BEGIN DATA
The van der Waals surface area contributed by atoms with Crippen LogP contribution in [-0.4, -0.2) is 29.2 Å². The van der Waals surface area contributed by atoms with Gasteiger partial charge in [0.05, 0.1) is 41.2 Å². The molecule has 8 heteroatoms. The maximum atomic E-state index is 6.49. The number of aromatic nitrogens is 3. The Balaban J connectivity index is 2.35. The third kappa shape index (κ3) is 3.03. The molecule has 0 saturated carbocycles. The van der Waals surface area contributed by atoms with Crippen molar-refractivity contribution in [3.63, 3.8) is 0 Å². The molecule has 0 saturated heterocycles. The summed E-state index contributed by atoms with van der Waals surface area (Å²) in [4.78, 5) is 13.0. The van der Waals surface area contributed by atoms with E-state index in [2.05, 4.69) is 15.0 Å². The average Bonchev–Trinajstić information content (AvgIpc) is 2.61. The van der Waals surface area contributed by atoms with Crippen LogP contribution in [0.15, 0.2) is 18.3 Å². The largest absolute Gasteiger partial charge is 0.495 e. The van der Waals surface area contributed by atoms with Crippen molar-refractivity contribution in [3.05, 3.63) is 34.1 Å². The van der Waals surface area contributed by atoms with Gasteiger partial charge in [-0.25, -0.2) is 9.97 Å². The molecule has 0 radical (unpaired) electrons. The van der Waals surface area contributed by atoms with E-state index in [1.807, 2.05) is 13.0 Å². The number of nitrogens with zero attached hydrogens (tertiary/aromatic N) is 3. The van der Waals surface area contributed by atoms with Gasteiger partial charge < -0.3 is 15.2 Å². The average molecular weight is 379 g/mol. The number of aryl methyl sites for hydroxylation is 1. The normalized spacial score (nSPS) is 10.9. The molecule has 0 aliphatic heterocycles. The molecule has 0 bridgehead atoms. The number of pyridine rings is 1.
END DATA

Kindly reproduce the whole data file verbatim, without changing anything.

The van der Waals surface area contributed by atoms with Crippen LogP contribution in [-0.4, -0.2) is 29.2 Å². The van der Waals surface area contributed by atoms with Gasteiger partial charge in [0.05, 0.1) is 41.2 Å². The molecule has 8 heteroatoms. The maximum atomic E-state index is 6.49. The number of aromatic nitrogens is 3. The Balaban J connectivity index is 2.35. The third kappa shape index (κ3) is 3.03. The molecule has 0 saturated carbocycles. The van der Waals surface area contributed by atoms with Crippen molar-refractivity contribution in [3.63, 3.8) is 0 Å². The molecule has 0 saturated heterocycles. The summed E-state index contributed by atoms with van der Waals surface area (Å²) in [4.78, 5) is 13.0. The van der Waals surface area contributed by atoms with E-state index in [2.05, 4.69) is 15.0 Å². The average Bonchev–Trinajstić information content (AvgIpc) is 2.61. The van der Waals surface area contributed by atoms with Crippen LogP contribution in [0.15, 0.2) is 18.3 Å². The largest absolute Gasteiger partial charge is 0.495 e. The van der Waals surface area contributed by atoms with Crippen molar-refractivity contribution in [3.05, 3.63) is 34.1 Å². The van der Waals surface area contributed by atoms with Gasteiger partial charge in [-0.25, -0.2) is 9.97 Å². The molecule has 0 radical (unpaired) electrons. The van der Waals surface area contributed by atoms with E-state index in [1.807, 2.05) is 13.0 Å². The number of nitrogens with zero attached hydrogens (tertiary/aromatic N) is 3. The van der Waals surface area contributed by atoms with Gasteiger partial charge < -0.3 is 15.2 Å². The average molecular weight is 379 g/mol. The number of aryl methyl sites for hydroxylation is 1. The normalized spacial score (nSPS) is 10.9. The molecule has 0 aliphatic heterocycles. The molecule has 0 bridgehead atoms. The number of pyridine rings is 1.